Tip: Serve Samosas With Green Chutney
You can prepare both the dough and the filling ahead of time, then fill, assemble, and fry when you’re ready to eat them.
- For the filling: A savory filling of meat or potatoes can be stored in the refrigerator for up to two days, and in the freezer for up to four weeks.
- For the dough: Make the dough, then wrap it in a plastic wrap, and keep it in the refrigerator for two to three days.
- To freeze whole samosas: Fill and shape the samosas. Placed the unbaked samosas on a baking sheet in a single layer, and cover them with plastic wrap to keep air from sneaking in. Pop them in the refrigerator for up to a day or in a freezer for up to one month.
To thaw frozen samosas, transfer them to the refrigerator the night before you want to fry them.
Once fried, you can keep them in a warm oven set to around 170°F for about one hour, or at room temperature for the same amount of time.
Looking for More Amazing Indian Recipes?
Vegetable Samosas with Mint Cilantro Chutney
For the cilantro mint chutney:
2 cups cilantro, coarsely chopped
1 cup mint leaves
1/4 cup lemon juice, from about 1 large lemon
4-5 cloves garlic
1-1 1/2 jalapeños, chopped
1-inch ginger root, peeled and chopped
1 1/2 teaspoons salt
1 1/2 teaspoons cumin seeds
For the dough:
1 cup all-purpose flour
1 teaspoon salt
2 tablespoons melted ghee or vegetable oil
1/4 cup cold water, added a tablespoon at a time
For the filling:
2 medium russet potatoes, peeled, quartered
1 tablespoon oil, plus more to wrap the samosas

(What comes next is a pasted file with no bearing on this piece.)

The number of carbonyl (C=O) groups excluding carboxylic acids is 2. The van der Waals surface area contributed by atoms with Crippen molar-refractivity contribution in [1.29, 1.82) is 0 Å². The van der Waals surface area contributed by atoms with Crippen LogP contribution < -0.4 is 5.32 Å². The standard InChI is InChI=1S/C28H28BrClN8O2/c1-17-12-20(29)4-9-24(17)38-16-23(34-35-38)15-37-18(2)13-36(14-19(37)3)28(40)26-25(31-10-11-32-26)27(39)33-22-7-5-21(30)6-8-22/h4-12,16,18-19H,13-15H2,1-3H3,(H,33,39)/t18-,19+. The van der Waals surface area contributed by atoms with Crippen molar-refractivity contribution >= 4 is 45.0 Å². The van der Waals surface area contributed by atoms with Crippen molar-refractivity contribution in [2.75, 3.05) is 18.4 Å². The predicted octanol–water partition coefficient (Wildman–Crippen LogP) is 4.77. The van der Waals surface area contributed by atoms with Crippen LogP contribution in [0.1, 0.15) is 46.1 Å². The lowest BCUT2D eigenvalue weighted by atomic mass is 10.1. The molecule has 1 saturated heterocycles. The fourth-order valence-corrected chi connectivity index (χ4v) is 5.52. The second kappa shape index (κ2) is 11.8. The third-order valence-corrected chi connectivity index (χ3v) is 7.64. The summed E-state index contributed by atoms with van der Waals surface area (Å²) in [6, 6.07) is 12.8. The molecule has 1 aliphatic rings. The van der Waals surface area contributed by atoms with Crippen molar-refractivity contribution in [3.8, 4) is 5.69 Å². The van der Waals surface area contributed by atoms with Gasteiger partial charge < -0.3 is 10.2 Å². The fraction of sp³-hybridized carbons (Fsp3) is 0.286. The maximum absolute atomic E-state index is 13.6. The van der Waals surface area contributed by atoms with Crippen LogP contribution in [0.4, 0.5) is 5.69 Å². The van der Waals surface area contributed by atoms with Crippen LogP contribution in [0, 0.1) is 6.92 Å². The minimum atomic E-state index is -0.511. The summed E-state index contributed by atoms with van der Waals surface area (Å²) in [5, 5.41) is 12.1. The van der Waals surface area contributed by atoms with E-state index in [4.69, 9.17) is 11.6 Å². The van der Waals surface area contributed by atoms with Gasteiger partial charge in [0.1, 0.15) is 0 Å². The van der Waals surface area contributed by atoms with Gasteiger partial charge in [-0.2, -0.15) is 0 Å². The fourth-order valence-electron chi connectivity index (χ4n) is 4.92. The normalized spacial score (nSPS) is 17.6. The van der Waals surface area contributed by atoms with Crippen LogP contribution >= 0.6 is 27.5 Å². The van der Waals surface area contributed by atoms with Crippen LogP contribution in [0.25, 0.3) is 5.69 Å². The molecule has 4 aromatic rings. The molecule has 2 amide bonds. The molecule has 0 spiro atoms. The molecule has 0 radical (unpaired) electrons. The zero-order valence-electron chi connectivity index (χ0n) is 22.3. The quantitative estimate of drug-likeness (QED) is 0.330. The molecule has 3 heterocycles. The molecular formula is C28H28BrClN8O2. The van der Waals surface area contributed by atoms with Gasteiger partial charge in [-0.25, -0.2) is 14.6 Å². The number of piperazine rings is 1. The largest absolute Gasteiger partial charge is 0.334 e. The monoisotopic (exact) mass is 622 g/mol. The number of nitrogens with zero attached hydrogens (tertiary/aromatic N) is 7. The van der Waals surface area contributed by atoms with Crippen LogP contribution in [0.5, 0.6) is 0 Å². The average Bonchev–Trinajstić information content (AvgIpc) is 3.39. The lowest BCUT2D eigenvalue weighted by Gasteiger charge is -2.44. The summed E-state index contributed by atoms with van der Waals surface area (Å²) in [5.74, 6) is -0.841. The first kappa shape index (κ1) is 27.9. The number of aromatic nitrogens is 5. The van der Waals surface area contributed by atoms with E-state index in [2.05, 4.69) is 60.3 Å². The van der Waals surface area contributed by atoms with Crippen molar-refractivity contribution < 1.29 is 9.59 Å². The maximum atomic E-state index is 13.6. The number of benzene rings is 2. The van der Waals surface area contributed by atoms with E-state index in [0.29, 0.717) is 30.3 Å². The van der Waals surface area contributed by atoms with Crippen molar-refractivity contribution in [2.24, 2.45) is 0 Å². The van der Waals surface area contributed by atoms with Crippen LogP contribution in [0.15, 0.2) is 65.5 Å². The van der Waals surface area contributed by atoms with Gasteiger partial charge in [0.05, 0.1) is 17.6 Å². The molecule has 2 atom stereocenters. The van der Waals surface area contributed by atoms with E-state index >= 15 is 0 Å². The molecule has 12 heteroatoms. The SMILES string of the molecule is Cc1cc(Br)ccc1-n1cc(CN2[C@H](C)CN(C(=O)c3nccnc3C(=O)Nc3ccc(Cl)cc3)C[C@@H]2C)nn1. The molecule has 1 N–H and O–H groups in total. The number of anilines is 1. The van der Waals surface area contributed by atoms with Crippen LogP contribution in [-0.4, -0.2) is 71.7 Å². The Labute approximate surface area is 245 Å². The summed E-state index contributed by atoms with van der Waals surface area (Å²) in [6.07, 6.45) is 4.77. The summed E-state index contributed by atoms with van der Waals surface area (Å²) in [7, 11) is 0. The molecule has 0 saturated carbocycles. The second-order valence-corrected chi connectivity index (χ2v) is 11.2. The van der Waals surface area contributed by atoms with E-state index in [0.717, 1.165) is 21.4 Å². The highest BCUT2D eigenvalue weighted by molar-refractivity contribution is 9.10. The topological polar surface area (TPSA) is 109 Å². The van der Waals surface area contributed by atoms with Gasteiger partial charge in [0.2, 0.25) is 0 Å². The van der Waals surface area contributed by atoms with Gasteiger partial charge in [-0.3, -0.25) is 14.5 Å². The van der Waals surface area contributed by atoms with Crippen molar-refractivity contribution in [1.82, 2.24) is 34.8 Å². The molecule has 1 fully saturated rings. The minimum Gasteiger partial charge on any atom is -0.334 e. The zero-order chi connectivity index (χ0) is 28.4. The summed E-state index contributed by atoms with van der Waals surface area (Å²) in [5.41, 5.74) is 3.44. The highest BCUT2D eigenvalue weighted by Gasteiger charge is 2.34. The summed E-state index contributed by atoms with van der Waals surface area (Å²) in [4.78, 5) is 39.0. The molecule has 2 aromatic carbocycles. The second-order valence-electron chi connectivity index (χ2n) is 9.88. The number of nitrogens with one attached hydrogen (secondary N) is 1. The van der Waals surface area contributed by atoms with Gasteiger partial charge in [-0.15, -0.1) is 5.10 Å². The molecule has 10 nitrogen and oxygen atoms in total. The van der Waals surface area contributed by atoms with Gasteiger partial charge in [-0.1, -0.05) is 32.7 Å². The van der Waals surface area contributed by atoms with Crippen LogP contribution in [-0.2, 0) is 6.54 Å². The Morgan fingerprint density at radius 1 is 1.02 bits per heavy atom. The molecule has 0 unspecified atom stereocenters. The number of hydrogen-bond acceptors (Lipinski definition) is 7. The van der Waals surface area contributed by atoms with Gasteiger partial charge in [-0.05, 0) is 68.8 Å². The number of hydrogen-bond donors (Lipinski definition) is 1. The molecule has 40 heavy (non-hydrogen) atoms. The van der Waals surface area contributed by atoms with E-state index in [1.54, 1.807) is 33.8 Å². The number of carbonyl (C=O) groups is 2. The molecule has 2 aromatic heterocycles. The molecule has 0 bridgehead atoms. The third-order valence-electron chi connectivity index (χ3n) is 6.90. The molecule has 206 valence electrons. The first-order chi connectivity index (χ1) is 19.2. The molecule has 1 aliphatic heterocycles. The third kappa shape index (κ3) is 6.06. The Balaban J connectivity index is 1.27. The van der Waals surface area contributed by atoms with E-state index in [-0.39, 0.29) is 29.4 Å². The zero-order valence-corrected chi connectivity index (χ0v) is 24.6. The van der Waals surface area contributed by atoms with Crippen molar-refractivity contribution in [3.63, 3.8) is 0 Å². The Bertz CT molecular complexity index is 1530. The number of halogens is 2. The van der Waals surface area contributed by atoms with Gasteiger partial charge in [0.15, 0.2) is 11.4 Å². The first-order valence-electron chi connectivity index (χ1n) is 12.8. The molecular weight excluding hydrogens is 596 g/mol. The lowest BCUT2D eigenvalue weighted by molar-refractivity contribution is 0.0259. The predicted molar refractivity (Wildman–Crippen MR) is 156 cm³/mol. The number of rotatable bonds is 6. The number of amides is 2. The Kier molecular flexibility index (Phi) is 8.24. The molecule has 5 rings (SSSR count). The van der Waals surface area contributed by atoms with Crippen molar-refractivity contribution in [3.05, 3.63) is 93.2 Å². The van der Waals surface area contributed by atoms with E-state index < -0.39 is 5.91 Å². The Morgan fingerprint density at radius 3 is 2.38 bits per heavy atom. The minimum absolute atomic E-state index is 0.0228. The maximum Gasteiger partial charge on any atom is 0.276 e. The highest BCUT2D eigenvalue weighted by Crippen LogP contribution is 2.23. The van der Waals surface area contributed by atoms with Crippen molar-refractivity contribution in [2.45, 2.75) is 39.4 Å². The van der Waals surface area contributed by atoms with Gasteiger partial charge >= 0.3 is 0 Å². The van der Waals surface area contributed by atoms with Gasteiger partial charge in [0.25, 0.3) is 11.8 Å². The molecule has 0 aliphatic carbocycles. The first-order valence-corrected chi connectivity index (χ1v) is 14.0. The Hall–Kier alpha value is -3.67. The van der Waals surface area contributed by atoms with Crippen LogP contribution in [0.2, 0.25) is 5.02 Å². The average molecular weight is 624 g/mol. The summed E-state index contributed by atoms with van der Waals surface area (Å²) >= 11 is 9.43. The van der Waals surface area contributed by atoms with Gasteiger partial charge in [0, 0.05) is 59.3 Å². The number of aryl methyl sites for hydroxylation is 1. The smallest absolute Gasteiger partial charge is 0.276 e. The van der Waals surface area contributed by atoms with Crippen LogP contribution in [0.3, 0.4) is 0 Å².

1/2 teaspoon cumin seeds
1 medium onion, chopped
1 1/2 teaspoons minced jalapeño
1 teaspoon ground coriander
1/2 teaspoon garam masala
1/2 teaspoon ground turmeric
1 teaspoon salt
1/2 cup green peas, frozen and thawed
2 1/2 cups vegetable oil
Make the chutney:
Combine cilantro, mint, lemon juice, garlic cloves, jalapeños, ginger root, salt, and cumin seeds in a blender or food processor. It should be a thick enough to coat a samosa when dipped.
If you want it thinner, add 2 to 3 tablespoons of water. Transfer the chutney to a bowl, cover it, and wait until the samosas are ready.
Begin making the samosa dough:
In a large mixing bowl, combine all-purpose flour and salt.
Drizzle in the ghee:
Drizzle the melted ghee or vegetable oil around the flour mixture. Pick up a handful of the dough and rub it between your palms to mix the ghee as evenly into the flour as possible.
Check the ratio of flour to ghee:
To see if the flour to ghee ratio is good enough to make crispy pastry, hold a portion of mixture in your hand and make a tight fist, then open it. The mixture should hold its shape.
Add water to the flour one to two tablespoons at a time while kneading. Knead into a smooth, firm dough. This should take about 5 minutes. Wrap the dough in cling wrap or cover with damp cloth until ready to fill the samosas.
Make the filling:
Set a medium pot filled with water over medium high heat. Add the peeled quartered potatoes, and bring them to a boil. Boil the potatoes until they are fork tender, about 15 minutes.